First semester of senior fall– regarded by most as a semester of stress, anxiety, and jitters for the future. A future in which we seniors will have to, for the first time in four years, figure out the tone of a new educational community and our place within it. Indeed this is a semester of fear and I feel it too. But as a student of color, I feel a fear that I’ve never experienced before, as I wonder about my racial future and safety at the next educational institution I attend.
Like several other seniors, I feel the need to escape the city I have been born and raised in. In this way, I will also be leaving the liberal New York bubble that has sheltered me from the “true” America that exists outside. Venturing outside this bubble has revealed to me the stark differences between my city and the college world I will engage next year. For all our complaints, 14% of BHSEC’s students were black in the 2013-2014 school year. The colleges that I am looking at are labeled diverse if their campus boasts more than 6% of black students in their population.
But it is more than simply the numbers that concern me. It is a fear of the atmosphere that I will entering. A sense that there is no avoidance of that painful moment when I will be told “yeah, but you got in here because you’re black.” A sense that I will have to enter college and decide between befriending the black students who look like me or the white students who have backgrounds like me. This fear is embodied in the moment when my parents sat me down and said “as you’re entering college and its dating scene, please remember that you need someone who regards you as more than simply exotic.” They implied that exotic will manifest through the combination of my mocha brown skin that does not typically match my personality and demeanor that so many have labeled white. You may say that my worries are unlikely to occur, but I simply cannot believe that. At every college campus I have visited, I asked “what structures here are put in place to support students of color?” I always receive an answer along the lines of “We have x,y, and z. I’m not going to lie we have race problems here but it’s the same at every college.” And here is where my dilemma lies, if it “is the same” regardless of the college, am I safe anywhere?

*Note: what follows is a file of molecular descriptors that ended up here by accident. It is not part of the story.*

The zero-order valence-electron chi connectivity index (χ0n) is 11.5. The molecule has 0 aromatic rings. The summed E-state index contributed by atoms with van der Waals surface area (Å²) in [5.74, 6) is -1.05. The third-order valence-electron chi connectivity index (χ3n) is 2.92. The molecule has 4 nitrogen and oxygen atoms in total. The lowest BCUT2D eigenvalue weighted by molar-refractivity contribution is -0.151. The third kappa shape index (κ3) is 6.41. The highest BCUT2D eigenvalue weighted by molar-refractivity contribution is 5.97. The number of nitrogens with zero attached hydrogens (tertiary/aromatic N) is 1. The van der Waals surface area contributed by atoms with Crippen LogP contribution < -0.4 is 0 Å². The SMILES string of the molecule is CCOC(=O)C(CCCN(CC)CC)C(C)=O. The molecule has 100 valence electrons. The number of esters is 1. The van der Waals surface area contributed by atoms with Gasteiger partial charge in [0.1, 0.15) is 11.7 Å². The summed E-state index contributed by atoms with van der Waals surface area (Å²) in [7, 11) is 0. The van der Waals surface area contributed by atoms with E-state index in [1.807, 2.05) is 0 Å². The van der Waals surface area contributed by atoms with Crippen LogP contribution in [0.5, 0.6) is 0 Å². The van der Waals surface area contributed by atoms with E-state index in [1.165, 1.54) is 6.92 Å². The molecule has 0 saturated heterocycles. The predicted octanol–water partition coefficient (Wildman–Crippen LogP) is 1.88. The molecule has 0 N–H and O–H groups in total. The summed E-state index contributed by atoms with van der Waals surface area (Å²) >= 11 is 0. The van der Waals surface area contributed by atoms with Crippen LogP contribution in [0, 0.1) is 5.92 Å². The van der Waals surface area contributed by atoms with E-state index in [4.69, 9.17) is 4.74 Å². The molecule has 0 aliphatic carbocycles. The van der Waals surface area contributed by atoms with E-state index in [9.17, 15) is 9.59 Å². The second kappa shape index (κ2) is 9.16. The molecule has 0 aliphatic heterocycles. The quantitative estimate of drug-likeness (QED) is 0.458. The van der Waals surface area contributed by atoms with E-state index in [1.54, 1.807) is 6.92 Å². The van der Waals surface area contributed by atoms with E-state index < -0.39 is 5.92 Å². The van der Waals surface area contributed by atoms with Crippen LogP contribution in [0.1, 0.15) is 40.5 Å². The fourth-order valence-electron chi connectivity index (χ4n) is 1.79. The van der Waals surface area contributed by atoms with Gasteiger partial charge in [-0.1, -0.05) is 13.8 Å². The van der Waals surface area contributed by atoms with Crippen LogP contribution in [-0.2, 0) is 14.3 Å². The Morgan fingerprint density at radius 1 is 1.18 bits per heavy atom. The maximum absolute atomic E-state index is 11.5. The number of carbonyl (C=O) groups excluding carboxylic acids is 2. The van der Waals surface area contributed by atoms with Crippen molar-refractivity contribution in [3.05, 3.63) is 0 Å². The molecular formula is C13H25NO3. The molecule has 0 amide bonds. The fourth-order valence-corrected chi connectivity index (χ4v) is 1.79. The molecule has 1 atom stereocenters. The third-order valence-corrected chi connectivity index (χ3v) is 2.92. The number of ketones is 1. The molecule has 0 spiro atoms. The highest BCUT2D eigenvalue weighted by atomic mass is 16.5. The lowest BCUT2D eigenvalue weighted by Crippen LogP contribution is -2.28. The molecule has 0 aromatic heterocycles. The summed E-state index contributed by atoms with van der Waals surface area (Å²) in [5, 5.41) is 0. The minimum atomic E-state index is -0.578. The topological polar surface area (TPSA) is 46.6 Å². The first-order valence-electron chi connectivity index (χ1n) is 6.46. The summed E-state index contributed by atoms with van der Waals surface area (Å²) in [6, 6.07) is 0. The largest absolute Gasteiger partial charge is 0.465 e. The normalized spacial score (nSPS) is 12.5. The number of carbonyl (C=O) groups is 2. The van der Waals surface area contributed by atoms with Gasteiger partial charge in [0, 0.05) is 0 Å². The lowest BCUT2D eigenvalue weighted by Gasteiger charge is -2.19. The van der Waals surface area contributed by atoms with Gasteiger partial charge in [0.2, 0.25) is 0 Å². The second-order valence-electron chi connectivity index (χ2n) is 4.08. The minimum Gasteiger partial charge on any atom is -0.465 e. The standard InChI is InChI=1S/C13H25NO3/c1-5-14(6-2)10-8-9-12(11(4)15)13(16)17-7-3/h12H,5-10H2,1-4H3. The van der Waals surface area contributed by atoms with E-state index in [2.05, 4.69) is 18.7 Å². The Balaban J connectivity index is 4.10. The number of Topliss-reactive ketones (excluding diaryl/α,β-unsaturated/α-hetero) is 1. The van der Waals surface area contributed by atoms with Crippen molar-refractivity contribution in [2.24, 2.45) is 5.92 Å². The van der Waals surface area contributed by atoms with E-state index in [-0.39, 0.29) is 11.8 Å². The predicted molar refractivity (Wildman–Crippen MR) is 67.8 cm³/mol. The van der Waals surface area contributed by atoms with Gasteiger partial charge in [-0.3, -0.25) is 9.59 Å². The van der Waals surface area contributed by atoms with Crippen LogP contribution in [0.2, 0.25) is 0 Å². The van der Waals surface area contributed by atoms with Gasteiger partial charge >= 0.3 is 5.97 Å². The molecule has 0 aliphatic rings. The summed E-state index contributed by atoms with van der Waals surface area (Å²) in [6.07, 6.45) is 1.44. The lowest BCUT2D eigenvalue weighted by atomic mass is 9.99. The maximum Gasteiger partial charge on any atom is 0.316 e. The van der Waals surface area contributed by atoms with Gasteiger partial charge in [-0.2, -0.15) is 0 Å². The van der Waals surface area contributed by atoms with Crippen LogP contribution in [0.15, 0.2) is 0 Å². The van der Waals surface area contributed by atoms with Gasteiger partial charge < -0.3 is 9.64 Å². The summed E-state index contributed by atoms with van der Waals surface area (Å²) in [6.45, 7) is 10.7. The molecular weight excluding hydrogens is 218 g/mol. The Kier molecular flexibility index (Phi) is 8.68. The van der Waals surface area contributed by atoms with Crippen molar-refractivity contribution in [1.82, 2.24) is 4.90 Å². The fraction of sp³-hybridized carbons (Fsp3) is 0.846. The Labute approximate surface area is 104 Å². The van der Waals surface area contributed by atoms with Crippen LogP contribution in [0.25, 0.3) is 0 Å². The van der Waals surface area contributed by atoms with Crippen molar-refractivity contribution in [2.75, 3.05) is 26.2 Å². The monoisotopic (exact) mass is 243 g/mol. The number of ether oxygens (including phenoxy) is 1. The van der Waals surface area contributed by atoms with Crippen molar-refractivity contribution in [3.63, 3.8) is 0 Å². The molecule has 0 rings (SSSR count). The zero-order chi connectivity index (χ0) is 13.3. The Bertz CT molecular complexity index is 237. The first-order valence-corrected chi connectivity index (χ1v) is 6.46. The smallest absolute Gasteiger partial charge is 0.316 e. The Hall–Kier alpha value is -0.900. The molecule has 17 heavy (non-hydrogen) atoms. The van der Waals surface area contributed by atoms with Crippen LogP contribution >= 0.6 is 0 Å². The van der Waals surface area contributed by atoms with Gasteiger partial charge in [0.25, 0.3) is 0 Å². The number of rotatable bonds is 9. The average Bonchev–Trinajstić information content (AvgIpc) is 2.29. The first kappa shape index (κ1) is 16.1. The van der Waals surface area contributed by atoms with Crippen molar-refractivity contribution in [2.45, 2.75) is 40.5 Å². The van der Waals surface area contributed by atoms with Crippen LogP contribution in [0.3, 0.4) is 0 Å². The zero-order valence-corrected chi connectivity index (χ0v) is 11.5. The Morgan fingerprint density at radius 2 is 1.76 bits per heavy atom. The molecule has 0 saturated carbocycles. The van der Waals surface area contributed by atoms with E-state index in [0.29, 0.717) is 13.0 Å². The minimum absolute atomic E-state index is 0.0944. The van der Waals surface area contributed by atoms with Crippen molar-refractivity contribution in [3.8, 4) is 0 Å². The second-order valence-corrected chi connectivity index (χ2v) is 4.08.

Please do not undermine my use of the word safety. I am genuinely concerned for mine. And I am rightly afraid in an era when this month the statue, of James Meridith (University of Mississippi’s first black student) was vandalized with a noose. I am scared when Yale’s black students are turned away at the door of a party that only wanted “white girls,” to attend. I flinch when I hear that black students at the University of Missouri felt so abandoned after incidents such as a swastika drawn on a residency hall in feces that they began hunger strikes. And I am speechless with fear as I worry for the students at the all black university, Howard, that are being cautioned to stay inside because of death threats issued against them. I hear of these and I and wonder what, not if, racial instances like these will occur to me at my next educational home.
This semester is one of tentativeness as we all worry about making the wrong choice and ending up at the wrong school. But it is a different level entirely to worry that you’ll end up at a school that has no room for your racial identity at all. And such fear is too heavy for young students of color to bear. For us to grimace as we acknowledge that college opens a culturally insensitive door that we do not control, but that shapes our lives entirely. I am afraid this semester because of college. Because I realize that next year I will enter a world that might not have room for me and my identity.